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Re: Topband: Inverted L Dimensions

To: mrtman777 <>
Subject: Re: Topband: Inverted L Dimensions
From: Guy Olinger K2AV <>
Date: Fri, 24 Sep 2010 09:42:29 -0400
List-post: <">>
All of these concerns are just flies on the back of the cow if the
ground/radial/counterpoise system is not efficient.  OTHERWISE...

If you model a lossy ground/radial/counterpoise into the equation and make
those adjustments, the ONLY thing that makes things better (other than
fixing the ground/radial/counterpoise) is TO LENGTHEN THE WIRE.  That is
because a bad ground/radial/counterpoise with a series resistance of say 25
ohms will require the feed R to go up for more of the power is dissipated in
the wire instead of the ground. This change will swamp all other

Guarantee your ground/radial/counterpoise series R is down to 2 or 3 or 4
ohms.   Efficient ground/radial/counterpoise is the overwhelming good
performance bad performance indicator for a 160 antenna. NOTHING in second
place.  Nothing in third place.  Nothing in fourth place.   Do that FIRST.
Do it WELL.  THEN worry about the other stuff.  That said....

I'm putting up a 160 L that will be up 90' and out 110 feet.  Counterpoise
is at 8 feet above ground.  90' is determined by that particular tree as is
the 110' by another particular tree.  Note that while models can be
notorious for missing absolute values, they are very good for showing trends
and comparisons as elements are varied.  I have varied the length of the
horizontal section and here are the model numbers at 15 degree takeoff, plus
other considerations.  (EZNEC Pro/4 5.0.39 running NEC4 core, real high
accuracy ground)

        length  gain 15 deg  est feed R  Current max    gain all directions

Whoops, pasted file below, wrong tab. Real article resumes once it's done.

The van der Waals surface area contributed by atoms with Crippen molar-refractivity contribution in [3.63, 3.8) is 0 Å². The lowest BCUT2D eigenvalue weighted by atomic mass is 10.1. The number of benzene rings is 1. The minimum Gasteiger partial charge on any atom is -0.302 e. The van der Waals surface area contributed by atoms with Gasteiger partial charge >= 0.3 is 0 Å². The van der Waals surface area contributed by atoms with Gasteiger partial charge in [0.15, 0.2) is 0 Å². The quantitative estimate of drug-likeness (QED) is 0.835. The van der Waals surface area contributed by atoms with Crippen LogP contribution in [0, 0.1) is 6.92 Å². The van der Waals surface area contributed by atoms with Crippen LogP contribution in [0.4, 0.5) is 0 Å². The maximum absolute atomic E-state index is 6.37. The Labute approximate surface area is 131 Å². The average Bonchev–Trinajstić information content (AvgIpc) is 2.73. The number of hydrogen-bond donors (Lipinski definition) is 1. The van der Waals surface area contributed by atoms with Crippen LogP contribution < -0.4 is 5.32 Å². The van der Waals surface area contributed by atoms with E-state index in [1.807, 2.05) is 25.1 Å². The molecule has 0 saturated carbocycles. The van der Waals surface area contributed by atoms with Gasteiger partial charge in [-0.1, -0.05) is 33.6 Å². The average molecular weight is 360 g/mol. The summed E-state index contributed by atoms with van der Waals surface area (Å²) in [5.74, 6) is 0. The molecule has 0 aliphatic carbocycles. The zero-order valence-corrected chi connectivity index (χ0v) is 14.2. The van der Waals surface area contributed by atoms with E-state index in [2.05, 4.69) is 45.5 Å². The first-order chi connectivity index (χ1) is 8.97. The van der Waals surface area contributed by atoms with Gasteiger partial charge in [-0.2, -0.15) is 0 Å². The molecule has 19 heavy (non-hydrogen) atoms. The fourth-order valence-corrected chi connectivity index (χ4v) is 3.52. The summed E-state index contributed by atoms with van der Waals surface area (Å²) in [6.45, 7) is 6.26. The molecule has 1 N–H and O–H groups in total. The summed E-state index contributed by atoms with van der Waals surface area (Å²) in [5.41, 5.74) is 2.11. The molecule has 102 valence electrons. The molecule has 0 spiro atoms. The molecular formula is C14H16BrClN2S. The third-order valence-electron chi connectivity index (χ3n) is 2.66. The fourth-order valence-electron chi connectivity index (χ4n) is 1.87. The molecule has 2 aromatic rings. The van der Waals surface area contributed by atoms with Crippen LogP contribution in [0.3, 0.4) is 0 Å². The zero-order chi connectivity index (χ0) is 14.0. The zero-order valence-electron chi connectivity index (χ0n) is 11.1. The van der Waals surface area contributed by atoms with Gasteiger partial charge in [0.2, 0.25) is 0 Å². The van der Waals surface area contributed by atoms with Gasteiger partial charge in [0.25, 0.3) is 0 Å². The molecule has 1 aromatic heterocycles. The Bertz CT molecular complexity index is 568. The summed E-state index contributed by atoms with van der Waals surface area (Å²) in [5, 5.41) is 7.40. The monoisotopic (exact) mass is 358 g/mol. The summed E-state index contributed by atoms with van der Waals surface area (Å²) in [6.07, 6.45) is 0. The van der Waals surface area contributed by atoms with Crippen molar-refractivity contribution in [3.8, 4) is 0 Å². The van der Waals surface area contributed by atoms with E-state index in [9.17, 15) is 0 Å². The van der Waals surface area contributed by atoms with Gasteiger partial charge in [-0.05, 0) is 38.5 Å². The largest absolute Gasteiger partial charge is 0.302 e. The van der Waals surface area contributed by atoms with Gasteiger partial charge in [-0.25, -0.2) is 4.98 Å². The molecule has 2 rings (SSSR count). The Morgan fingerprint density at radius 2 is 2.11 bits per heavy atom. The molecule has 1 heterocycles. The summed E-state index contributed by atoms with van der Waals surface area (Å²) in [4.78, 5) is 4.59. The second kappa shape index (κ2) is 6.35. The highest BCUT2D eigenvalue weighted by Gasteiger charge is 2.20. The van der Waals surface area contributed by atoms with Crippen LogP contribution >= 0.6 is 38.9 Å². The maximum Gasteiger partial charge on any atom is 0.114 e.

horiz                       tune out X   ft above feed    360x90 deg
3/8    110        -.06 dB       90.2          +60                 max
         105        -.02            81.1          +54                 -.13
         100        -.01            73.6          +49                 -.27
>>>>   95         max          67.3          +44                 -.41
>>>>   90         max          61.9          +38                 -.54
           85         -.02           57.3          +33                 -.67
  5/16   80         -.04           53.3          +27                 -.78
           75         -.08           49.8          +19                 -.89
           70         -.12           46.6          +8                   -.99
           65         -.17           43.8          bottom            -1.09
           60         -.20           41.2          bottom            -1.18
           55         -.26           38.9          bottom            -1.26
   1/4    48        -.36            35.9          bottom            -1.38

In the last column, note that while the low angle radiation only changes
0.36 dB over the entire range, the gain to ALL directions and angles
improves a much larger 1.38 dB going toward the longer horizontal. In this
case, using all the length saves me 1/2 a dB in all directions overall while
only loosing 0.06 dB at 15 degrees. That's an easy pick for me because I
also work things besides far DX.

That the best radiation occurs with the current max at the bottom is an
urban legend.  A lot of important phenomena are seen when you run the
models.  As in some other number of instances, the maximum low angle gain
for an inverted L occurs when the current max is a little over halfway up
the vertical stretch.

73, Guy.

2010/9/23 mrtman777 <>

> Scott KB0FHP writes:
> What dimensions are best - 5/16 or 1/4 wave? Both are indicated in the
> literature.
> What is simpler to match?
> George K8GG writes:
> The easiest method to get 50 ohms is to make a 1/4 wl Inverted-L,
> and ignore the SWR at the feedpoint, feed it directly with good quality 50
> ohm coaxial cable into the shack and then use an L-network antenna tuner